- Matador Meat & Wine in Plano is closed temporarily while the meat market moves to a new location, according to a press release. The restaurant is moving to 8308 Preston Road, one block north of their current location, and plans to re-open by Easter. "We apologize to our customers for the inconvenience of having to eat inferior meat while we are closed," Matador said in the press release.
- A few weeks ago, organizers of Oak Cliff homebrew festival Brew Riot announced that the fest would be taking a year off while they look for a new location, since the fest has apparently outgrown its home in Bishop Arts. But for those who don't want to wait until 2016, Go Oak Cliff has organized a new homebrew festival to take Brew Riot's place this year: Brewhaha, which will be held Sunday, May 21, in the Cedars. Organizers are expecting more than a dozen homebrew teams bringing more than 50 beers to the new fest, and brewers interested in participating should register with the Texas Homebrew Society.
- An dessert stand for grown ups is coming to Deep Ellum, CultureMap reports: The Pharmacy, "best described as a milkshake bar with an adult twist," is slated to open in the former Elm Street Bar space early this summer. Judging by the team behind this boozy milkshake spot, this could prove to be an interesting concept:
Pharmacy's owners include Braxton Martin and Corey Good of High and Tight, plus Danny Wilson and Jacob Cox, of Rocket Fizz. Wilson says that the concept combines the kid-friendly spirit of a candy store with the spirits of a bar. "It'll be a family-friendly atmosphere, which is what Jacob and I have been doing with Rocket Fizz," Wilson says. "But we're also talking about 'not your father's root beer,' and alcoholic shakes."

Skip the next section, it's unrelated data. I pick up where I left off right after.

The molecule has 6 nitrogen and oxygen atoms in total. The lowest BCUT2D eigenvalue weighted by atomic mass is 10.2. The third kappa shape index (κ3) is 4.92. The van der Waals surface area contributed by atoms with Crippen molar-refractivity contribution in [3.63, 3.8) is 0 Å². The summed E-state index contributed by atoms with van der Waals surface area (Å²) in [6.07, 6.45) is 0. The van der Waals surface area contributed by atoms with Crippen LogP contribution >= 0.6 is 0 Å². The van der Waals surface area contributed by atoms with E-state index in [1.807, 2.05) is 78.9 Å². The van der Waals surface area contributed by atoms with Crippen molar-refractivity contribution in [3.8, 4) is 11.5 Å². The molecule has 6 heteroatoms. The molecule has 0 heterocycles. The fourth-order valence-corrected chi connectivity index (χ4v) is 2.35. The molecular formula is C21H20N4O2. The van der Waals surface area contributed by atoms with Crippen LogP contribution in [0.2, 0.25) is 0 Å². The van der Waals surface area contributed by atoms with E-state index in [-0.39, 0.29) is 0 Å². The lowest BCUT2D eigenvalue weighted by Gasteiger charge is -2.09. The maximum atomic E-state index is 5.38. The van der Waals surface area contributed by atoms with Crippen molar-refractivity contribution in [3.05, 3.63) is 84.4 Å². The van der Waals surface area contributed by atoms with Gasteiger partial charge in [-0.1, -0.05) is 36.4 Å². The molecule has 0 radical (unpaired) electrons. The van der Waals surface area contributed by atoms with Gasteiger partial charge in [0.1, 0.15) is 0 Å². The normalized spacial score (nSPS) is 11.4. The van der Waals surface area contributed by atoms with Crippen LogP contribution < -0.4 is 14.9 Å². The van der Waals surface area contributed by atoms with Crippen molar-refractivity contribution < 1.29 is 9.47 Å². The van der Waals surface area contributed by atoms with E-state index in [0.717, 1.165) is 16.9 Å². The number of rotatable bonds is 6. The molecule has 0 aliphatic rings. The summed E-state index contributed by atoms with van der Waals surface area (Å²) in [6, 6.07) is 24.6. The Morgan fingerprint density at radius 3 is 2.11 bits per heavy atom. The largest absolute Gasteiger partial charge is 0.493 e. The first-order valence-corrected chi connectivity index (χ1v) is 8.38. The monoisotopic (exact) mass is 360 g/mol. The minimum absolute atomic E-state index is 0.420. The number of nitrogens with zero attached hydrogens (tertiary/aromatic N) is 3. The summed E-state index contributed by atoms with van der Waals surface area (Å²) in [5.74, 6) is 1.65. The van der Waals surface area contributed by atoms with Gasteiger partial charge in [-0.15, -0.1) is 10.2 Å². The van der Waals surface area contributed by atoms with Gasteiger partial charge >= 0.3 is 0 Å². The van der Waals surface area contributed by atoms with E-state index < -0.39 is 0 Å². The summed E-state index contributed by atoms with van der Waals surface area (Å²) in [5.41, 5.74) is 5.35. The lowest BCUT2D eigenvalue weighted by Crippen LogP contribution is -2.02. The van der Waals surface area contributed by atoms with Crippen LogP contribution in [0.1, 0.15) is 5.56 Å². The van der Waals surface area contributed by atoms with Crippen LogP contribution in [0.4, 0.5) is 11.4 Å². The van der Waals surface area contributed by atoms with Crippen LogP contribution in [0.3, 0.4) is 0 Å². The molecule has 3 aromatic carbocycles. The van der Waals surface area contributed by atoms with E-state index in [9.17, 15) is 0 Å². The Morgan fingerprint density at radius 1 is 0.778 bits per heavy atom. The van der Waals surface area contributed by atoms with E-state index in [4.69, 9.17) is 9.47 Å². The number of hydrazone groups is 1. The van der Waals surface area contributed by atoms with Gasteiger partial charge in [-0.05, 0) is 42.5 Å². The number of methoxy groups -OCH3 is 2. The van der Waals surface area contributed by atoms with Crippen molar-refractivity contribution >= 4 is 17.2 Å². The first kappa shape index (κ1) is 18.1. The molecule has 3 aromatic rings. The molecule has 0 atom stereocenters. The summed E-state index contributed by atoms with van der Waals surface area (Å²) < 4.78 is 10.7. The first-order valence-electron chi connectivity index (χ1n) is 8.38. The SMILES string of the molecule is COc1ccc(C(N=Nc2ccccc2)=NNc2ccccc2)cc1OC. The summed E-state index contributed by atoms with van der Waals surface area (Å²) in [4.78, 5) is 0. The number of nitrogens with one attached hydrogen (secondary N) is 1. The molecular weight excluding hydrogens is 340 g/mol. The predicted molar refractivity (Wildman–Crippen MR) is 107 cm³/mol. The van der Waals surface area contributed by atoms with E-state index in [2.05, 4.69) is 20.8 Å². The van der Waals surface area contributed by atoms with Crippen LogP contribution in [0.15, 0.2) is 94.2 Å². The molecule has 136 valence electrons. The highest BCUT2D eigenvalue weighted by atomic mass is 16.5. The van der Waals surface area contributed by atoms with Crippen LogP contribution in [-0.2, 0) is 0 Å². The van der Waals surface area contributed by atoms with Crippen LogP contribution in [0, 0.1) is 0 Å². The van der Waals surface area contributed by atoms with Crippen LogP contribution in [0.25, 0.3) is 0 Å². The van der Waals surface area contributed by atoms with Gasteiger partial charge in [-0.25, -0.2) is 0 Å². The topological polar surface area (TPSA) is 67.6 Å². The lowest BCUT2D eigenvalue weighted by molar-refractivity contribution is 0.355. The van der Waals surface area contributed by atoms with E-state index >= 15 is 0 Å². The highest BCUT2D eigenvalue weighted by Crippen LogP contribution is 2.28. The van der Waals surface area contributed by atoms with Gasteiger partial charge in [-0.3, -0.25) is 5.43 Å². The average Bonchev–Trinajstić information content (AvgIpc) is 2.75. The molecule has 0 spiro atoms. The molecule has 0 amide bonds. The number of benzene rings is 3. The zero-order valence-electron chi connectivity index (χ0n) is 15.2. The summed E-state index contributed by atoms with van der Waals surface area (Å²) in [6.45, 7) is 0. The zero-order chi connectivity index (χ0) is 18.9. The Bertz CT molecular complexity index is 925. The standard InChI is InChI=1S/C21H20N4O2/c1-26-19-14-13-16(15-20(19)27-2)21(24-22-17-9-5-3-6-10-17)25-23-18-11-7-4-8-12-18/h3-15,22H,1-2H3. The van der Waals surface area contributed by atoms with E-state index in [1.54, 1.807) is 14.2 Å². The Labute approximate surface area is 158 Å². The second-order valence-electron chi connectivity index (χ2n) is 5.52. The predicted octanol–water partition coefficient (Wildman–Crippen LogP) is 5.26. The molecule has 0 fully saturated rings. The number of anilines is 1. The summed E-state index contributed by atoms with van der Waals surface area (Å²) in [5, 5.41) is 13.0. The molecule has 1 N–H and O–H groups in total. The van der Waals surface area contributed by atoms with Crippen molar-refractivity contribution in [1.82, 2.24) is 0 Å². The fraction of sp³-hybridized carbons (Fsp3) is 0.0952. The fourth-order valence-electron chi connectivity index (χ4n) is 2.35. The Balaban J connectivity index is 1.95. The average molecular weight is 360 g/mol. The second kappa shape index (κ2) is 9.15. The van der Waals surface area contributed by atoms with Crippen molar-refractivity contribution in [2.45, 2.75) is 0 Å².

- The former Stephan Pyles restaurant on Ross Avenue is about to become Corrientes 348, Dallas' first Argentinian steak house, according to a press release. This will be the steak house's first U.S. location, opening in late spring or early summer. What's the difference between a Brazilian steakhouse and its Argentinian cousin? Well, according to a note in the press release, it's all about romance. "Very important to note: Argentinean style dining is considered more romantic and more of a dining experience vs. Brazilian," the press release reads. We're not entirely sure what that means, but there will be a 20-seat bar (for a "more interactive dining experience") around a custom-made grill called a parilla, and the menu will feature a la carte items or "family-style dining with an emphasis on high quality cuts of meat, sides and carefully selected wines."
The new menus are influenced by the Westin’s 'Be Well' movement, which allows guests to Eat Well, Play Well, and Feel Well, in whatever fashion suits their mood, day or overall lifestyle. Of note, select items from the breakfast menu are denoted as SuperFoodsRX, which are dishes specifically paired with whole foods to boost nutritional benefits and flavors. Second Floor Kitchen also prides itself in providing gluten free menu choices.
We Believe Local Journalism is Critical to the Life of a City
Engaging with our readers is essential to the Observer's mission. Make a financial contribution or sign up for a newsletter, and help us keep telling Dallas's stories with no paywalls.